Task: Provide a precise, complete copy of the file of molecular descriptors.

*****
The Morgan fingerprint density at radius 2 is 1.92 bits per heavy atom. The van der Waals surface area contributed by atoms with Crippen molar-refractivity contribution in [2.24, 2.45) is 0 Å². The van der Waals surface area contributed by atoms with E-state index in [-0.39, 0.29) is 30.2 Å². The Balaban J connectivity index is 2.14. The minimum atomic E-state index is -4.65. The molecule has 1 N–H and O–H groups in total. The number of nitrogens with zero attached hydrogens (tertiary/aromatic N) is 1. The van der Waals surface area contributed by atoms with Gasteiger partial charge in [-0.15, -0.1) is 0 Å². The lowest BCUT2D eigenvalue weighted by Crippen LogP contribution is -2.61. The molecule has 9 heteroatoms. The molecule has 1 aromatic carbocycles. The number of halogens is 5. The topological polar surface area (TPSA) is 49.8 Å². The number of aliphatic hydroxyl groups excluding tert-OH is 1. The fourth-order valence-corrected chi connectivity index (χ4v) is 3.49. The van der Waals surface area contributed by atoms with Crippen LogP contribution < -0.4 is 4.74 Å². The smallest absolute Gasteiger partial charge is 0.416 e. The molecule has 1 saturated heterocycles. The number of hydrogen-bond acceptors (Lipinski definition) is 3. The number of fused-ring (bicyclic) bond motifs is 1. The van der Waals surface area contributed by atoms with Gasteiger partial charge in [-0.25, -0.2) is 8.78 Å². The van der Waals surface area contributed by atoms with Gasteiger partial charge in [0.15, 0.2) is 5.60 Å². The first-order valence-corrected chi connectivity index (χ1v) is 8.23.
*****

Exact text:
The Morgan fingerprint density at radius 2 is 1.92 bits per heavy atom. The van der Waals surface area contributed by atoms with Crippen molar-refractivity contribution in [2.24, 2.45) is 0 Å². The van der Waals surface area contributed by atoms with E-state index in [-0.39, 0.29) is 30.2 Å². The Balaban J connectivity index is 2.14. The minimum atomic E-state index is -4.65. The molecule has 1 N–H and O–H groups in total. The number of nitrogens with zero attached hydrogens (tertiary/aromatic N) is 1. The van der Waals surface area contributed by atoms with Gasteiger partial charge in [-0.15, -0.1) is 0 Å². The lowest BCUT2D eigenvalue weighted by Crippen LogP contribution is -2.61. The molecule has 9 heteroatoms. The molecule has 1 aromatic carbocycles. The number of halogens is 5. The topological polar surface area (TPSA) is 49.8 Å². The number of aliphatic hydroxyl groups excluding tert-OH is 1. The fourth-order valence-corrected chi connectivity index (χ4v) is 3.49. The van der Waals surface area contributed by atoms with Crippen LogP contribution < -0.4 is 4.74 Å². The smallest absolute Gasteiger partial charge is 0.416 e. The molecule has 1 saturated heterocycles. The number of hydrogen-bond acceptors (Lipinski definition) is 3. The number of fused-ring (bicyclic) bond motifs is 1. The van der Waals surface area contributed by atoms with Gasteiger partial charge in [-0.25, -0.2) is 8.78 Å². The van der Waals surface area contributed by atoms with Gasteiger partial charge in [0.15, 0.2) is 5.60 Å². The first-order valence-corrected chi connectivity index (χ1v) is 8.23.